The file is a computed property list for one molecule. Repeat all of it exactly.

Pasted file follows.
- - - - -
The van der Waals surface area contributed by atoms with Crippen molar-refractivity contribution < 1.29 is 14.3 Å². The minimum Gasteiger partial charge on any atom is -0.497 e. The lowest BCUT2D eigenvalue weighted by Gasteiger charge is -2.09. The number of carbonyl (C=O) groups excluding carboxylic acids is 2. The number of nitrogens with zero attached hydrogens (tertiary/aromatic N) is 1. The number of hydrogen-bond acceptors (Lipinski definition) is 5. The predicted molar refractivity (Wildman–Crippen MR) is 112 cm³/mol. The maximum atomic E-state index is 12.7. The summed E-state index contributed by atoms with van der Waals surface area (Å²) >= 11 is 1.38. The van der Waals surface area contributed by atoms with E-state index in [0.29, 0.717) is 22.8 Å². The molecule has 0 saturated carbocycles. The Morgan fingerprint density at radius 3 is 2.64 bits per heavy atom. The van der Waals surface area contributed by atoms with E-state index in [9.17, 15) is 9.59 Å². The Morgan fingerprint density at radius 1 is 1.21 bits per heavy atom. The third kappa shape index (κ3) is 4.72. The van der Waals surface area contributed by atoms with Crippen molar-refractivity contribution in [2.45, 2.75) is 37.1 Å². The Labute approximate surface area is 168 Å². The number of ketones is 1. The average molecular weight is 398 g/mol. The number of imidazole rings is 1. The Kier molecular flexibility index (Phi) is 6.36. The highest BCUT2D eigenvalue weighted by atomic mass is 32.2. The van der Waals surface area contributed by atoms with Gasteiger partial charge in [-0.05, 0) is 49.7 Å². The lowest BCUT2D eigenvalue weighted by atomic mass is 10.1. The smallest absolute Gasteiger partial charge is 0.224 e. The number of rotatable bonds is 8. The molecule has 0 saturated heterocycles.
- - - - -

The van der Waals surface area contributed by atoms with Crippen molar-refractivity contribution < 1.29 is 14.3 Å². The minimum Gasteiger partial charge on any atom is -0.497 e. The lowest BCUT2D eigenvalue weighted by Gasteiger charge is -2.09. The number of carbonyl (C=O) groups excluding carboxylic acids is 2. The number of nitrogens with zero attached hydrogens (tertiary/aromatic N) is 1. The number of hydrogen-bond acceptors (Lipinski definition) is 5. The predicted molar refractivity (Wildman–Crippen MR) is 112 cm³/mol. The maximum atomic E-state index is 12.7. The summed E-state index contributed by atoms with van der Waals surface area (Å²) >= 11 is 1.38. The van der Waals surface area contributed by atoms with E-state index in [0.29, 0.717) is 22.8 Å². The molecule has 0 saturated carbocycles. The Morgan fingerprint density at radius 3 is 2.64 bits per heavy atom. The van der Waals surface area contributed by atoms with E-state index in [9.17, 15) is 9.59 Å². The Morgan fingerprint density at radius 1 is 1.21 bits per heavy atom. The third kappa shape index (κ3) is 4.72. The van der Waals surface area contributed by atoms with Crippen molar-refractivity contribution in [2.45, 2.75) is 37.1 Å². The Labute approximate surface area is 168 Å². The number of ketones is 1. The average molecular weight is 398 g/mol. The number of imidazole rings is 1. The Kier molecular flexibility index (Phi) is 6.36. The highest BCUT2D eigenvalue weighted by atomic mass is 32.2. The van der Waals surface area contributed by atoms with Gasteiger partial charge in [-0.05, 0) is 49.7 Å². The lowest BCUT2D eigenvalue weighted by atomic mass is 10.1. The smallest absolute Gasteiger partial charge is 0.224 e. The number of rotatable bonds is 8. The molecule has 0 saturated heterocycles.